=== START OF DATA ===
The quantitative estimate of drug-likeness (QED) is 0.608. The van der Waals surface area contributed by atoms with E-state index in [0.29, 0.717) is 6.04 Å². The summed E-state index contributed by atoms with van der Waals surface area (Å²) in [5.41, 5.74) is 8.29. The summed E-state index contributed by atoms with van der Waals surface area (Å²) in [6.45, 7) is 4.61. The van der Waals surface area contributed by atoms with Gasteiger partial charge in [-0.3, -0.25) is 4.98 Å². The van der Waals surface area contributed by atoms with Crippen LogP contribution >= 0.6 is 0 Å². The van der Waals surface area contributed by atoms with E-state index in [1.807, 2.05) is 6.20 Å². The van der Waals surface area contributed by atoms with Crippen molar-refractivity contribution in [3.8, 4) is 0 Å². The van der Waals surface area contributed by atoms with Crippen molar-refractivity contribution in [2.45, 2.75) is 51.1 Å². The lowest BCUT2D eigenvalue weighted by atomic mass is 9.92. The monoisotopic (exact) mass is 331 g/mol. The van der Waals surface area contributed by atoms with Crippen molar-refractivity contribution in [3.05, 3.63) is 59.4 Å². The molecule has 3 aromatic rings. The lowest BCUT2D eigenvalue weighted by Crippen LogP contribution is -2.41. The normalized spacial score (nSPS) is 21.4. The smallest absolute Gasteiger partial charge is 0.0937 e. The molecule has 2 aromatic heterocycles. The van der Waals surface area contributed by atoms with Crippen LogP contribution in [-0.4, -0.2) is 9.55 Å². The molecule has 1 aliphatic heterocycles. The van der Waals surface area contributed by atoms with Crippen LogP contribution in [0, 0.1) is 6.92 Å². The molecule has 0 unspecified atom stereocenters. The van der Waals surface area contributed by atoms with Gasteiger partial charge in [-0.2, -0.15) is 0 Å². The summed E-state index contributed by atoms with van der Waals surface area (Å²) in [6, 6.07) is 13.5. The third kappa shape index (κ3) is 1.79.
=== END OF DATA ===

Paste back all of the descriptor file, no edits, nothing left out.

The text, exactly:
The quantitative estimate of drug-likeness (QED) is 0.608. The van der Waals surface area contributed by atoms with E-state index in [0.29, 0.717) is 6.04 Å². The summed E-state index contributed by atoms with van der Waals surface area (Å²) in [5.41, 5.74) is 8.29. The summed E-state index contributed by atoms with van der Waals surface area (Å²) in [6.45, 7) is 4.61. The van der Waals surface area contributed by atoms with Gasteiger partial charge in [-0.3, -0.25) is 4.98 Å². The van der Waals surface area contributed by atoms with Crippen LogP contribution >= 0.6 is 0 Å². The van der Waals surface area contributed by atoms with E-state index in [1.807, 2.05) is 6.20 Å². The van der Waals surface area contributed by atoms with Crippen molar-refractivity contribution in [3.8, 4) is 0 Å². The van der Waals surface area contributed by atoms with Crippen molar-refractivity contribution in [2.45, 2.75) is 51.1 Å². The lowest BCUT2D eigenvalue weighted by atomic mass is 9.92. The monoisotopic (exact) mass is 331 g/mol. The van der Waals surface area contributed by atoms with Crippen molar-refractivity contribution in [3.05, 3.63) is 59.4 Å². The molecule has 3 aromatic rings. The lowest BCUT2D eigenvalue weighted by Crippen LogP contribution is -2.41. The normalized spacial score (nSPS) is 21.4. The smallest absolute Gasteiger partial charge is 0.0937 e. The molecule has 2 aromatic heterocycles. The van der Waals surface area contributed by atoms with Crippen LogP contribution in [-0.4, -0.2) is 9.55 Å². The molecule has 1 aliphatic heterocycles. The van der Waals surface area contributed by atoms with Crippen LogP contribution in [0, 0.1) is 6.92 Å². The molecule has 0 unspecified atom stereocenters. The van der Waals surface area contributed by atoms with Gasteiger partial charge in [-0.2, -0.15) is 0 Å². The summed E-state index contributed by atoms with van der Waals surface area (Å²) in [6, 6.07) is 13.5. The third kappa shape index (κ3) is 1.79.